Malta Citizenship Scheme – How It Actually Works

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The Maltese passport is fast becoming a status symbol for the world’s jet-set club. That’s because it affords anyone who holds it the opportunity to enjoy unrestricted travel not just in Europe but the rest of the world. Freedom of movement is especially important in an age where stringent immigration policies threaten to restrict the duration and frequency of travel.

The Maltese passport acts as a gateway to the Mediterranean and the rest of the world. It’s also the most reputable passport there is because it’s endorsed by the European Union.

Typically, the best way to get your hands on the sought-after Maltese passport is through the country’s “citizenship by investment” scheme. Read on to find out more about how it works and how it can help you to get a step closer to becoming a true citizen of the world.

About the Malta Citizenship by Investment Scheme

The Malta citizenship by investment program was initially announced in 2014 and it’s endorsed by the European Union. It’s commonly referred to as the Malta Individual Investor Program or MIIP for short. It can act as a second citizenship and passport for individuals (and their families) who either want to move to Europe or have a residence there.

What makes the Malta citizenship scheme unique is the fact that it’s valid for life and can be passed on to future generations by descent. This means that if you acquire Maltese citizenship and passport then your descendants can inherit it from you as well.

Plus, Malta is a stable country with a strong economy that’ll offer plenty of growth opportunities for you and your family in the future. So far, 1, 500 investors and their families have been granted with this exclusive passport.


Before you can even apply for the Malta citizenship by investment scheme, you have to make sure that you meet the requirements. The good news is the cost of entry is not as stringent as you’d think, but it’s not a walk in the park either.

Firstly, the main applicant needs to be 18 years of age or older, with a strong economic background. This means that you have to make at least 100, 000 Euro per year and have a clean criminal record. Don’t try to beat the system on this one because the agency in charge of processing applications has very tight checks and balances. They work with Interpol, the International Criminal Court as well as other organizations to vet applicants.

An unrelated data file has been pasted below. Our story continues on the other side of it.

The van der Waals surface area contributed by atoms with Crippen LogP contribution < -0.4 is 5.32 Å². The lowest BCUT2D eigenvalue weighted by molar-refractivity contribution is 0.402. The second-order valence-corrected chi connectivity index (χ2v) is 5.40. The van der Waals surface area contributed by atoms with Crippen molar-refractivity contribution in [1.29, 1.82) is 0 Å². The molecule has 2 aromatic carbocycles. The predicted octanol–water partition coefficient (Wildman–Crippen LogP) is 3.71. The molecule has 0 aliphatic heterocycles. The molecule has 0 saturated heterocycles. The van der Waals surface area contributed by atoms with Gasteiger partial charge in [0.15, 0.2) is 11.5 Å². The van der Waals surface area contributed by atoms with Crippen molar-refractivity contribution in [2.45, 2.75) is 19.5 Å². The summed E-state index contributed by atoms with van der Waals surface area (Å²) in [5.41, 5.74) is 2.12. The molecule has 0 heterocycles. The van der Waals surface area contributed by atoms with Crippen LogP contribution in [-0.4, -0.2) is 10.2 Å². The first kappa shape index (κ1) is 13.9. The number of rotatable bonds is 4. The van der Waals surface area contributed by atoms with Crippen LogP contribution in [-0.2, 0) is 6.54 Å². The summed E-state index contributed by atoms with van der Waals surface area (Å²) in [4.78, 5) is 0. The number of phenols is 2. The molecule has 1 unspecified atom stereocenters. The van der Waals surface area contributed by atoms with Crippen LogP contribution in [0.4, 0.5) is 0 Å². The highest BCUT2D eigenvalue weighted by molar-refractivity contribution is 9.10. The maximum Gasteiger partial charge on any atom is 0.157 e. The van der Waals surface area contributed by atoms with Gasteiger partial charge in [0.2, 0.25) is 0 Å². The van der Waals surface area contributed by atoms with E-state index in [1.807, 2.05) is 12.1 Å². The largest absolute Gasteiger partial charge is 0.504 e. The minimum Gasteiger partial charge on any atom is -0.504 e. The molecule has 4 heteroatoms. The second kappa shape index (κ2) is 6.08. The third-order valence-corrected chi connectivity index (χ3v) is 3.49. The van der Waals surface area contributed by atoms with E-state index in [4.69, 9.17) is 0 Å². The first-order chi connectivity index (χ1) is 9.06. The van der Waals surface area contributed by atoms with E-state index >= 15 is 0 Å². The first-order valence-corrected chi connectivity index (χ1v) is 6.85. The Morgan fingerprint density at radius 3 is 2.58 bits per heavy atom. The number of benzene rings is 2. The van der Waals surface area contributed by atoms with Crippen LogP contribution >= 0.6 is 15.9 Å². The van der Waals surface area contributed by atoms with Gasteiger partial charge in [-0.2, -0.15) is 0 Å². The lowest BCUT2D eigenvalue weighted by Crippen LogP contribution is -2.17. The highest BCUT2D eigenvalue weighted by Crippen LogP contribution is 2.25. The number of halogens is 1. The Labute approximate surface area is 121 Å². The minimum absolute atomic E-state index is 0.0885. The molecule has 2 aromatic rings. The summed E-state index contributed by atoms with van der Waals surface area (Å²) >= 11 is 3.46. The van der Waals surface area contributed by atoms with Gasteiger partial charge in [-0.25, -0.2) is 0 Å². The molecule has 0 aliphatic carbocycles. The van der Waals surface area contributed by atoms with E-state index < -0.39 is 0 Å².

Not only that, but applicants and their families must pass a “fit and proper test” to prove that they’re in good health. Needless to say, there are very high due diligence standards in place.


There’s a financial requirement involved in the application process as well, in the form of contributions to the Maltese government and economy. After all, you must show that you’re going to become a productive member of the society. The financial contributions include:

  • A non-refundable fee of 650, 00 Euro
  • A 150, 000 Euro investment in government bonds
  • Individual contributions of 25, 000 Euro per person for your spouse and any minor children; 50, 000 Euro per person for parents and grandparents as well as unmarried children between the ages of 18 to 26.
  • The purchase of residential property to the tune of 350, 000 Euro. Alternatively, you might choose to rent property for 16, 000 Euro per year over a 5-year period.

Once you’ve made the above contributions, you must hold all investments for a minimum period of five years. Generally, the nonrefundable contribution is higher if you rent real estate instead of buying it. You’ll also be asked to reveal your source of income to show how you acquired the funds to make the investment.

Residency requirements

Once you’ve signed on the dotted line of your agreement of sale document, you’ll receive an e-residence card, which will serve as evidence of your ties to Malta. After the 12 month required residency period has passed, you’ll be eligible for official Maltese citizenship. Residence basically means that you’ll stay in Malta for 183 days out of the year or longer.

Please note that you might lose your Maltese passport if you fail to meet the requirements over time, and it will be revoked if you sell your property before the five year period is up.

There is a risk of losing the passport if you don’t respect the requirements and your passport can be revoked. If you sell the property before 5 years, your citizenship can be cancelled and the passport revoked.

Do you need to speak Maltese?

No language tests are conducted either in English or Maltese.

Benefits of having a Maltese passport

Malta is part of the Schengen area and an EU member. This means Maltese citizens enjoy freedom of movement across most of Europe, including Switzerland.

The great thing about Malta is that it’s more than just a pretty island with crystal blue water and a charming landscape. It’s an economically stable country with a high standard of living and attractive tax incentives. It is also one of a few countries that weathered the financial crisis and actually maintained economic growth during this challenging time.

Citizens get to enjoy visa free travel within the EU as well as the free movement of goods, services and capital. Maltese citizenship also comes with EU citizenship with the right to live, work and study in any EU country.

There are no municipal, inheritance, net worth or wealth taxes charged and dual citizenship is allowed.

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